Paul describes his conversion on the Damascus road, and his subsequent ministry to the Gentiles.  He tells Agrippa that he was arrested by the Jewish leaders because of his work proclaiming the gospel of Jesus Christ.  Festus interrupts and accuses Paul of madness:  “Paul, you are out of your mind; your great learning is driving you insane.”
            Insightful of Festus to recognize Paul as a great scholar.  Far less insightful is his attribution of Paul’s radical testimony to insanity.  After denying the truth of Festus’ claims, Paul turns to Agrippa.
            “King Agrippa,” Paul says, “do you believe the prophets?  I know that you believe.” 
            Agrippa answers, “Almost you persuade me to become a Christian.” (KJV)
            Almost—but not quite.  Some of the saddest words in the Bible.  Paul had done all he could.  He presented his argument succinctly yet completely.  We know through what we read in Acts and in his epistles that Paul was a persuasive speaker and writer.  His spoken words had caused many to believe in Jesus Christ.  His written words were influential in shaping the early church as well as the church today.  Yet with all his eloquence, he couldn’t convince Agrippa.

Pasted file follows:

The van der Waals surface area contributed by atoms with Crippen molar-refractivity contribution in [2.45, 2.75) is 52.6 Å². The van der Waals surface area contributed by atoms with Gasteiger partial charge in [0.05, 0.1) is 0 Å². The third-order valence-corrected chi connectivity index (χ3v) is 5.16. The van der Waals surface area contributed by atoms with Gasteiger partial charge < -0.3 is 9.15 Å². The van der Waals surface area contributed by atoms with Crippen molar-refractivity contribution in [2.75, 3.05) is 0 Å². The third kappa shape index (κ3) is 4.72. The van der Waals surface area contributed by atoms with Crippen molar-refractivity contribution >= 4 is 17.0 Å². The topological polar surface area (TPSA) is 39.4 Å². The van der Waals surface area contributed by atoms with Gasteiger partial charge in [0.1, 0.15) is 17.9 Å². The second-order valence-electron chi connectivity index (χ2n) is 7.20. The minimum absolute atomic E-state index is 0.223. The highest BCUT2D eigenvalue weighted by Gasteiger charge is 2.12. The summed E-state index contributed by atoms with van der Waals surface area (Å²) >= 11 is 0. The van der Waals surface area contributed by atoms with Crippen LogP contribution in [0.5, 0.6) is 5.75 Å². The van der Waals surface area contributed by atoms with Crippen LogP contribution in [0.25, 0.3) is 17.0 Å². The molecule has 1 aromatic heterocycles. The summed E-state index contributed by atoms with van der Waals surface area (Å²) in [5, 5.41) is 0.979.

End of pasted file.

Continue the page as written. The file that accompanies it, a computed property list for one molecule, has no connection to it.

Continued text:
Sydney J. Harris says:  “Regret for things we did can be tempered with time; it is regret for the things we did not do that is inconsolable.”
            How true.  Whether it involves failure to commit our lives to Jesus Christ, or once having done so, failing to live in his will and his service, what we don’t do may haunt us for all eternity. 
            We don’t have to make the same mistake King Agrippa made.  We can accept Jesus Christ as our Lord and Savior, and, having done so, spend our lives producing the fruit of the Spirit.  We must do both.
            What will you choose?


Sunday, March 13, 2016

Beautiful Feet?

Beautiful Feet?
Romans 10:15
            In many cultures feet are not considered beautiful.  In China, in an earlier time, women with normal-sized feet were looked upon as undesirable.  If a family wanted to ensure their daughters’ marriageability, they began to bind her feet at a very early age to keep them from growing.  As the feet tried to grow to normal size, the binding kept them from doing so, breaking the bones in the process.  Painful?  Yes—but absolutely necessary (they thought) to make girls desirable to prospective husbands.  By the time the woman reached adulthood she was unable to stand on her feet because they were too small and weak to support her weight—but she made a beautiful bride!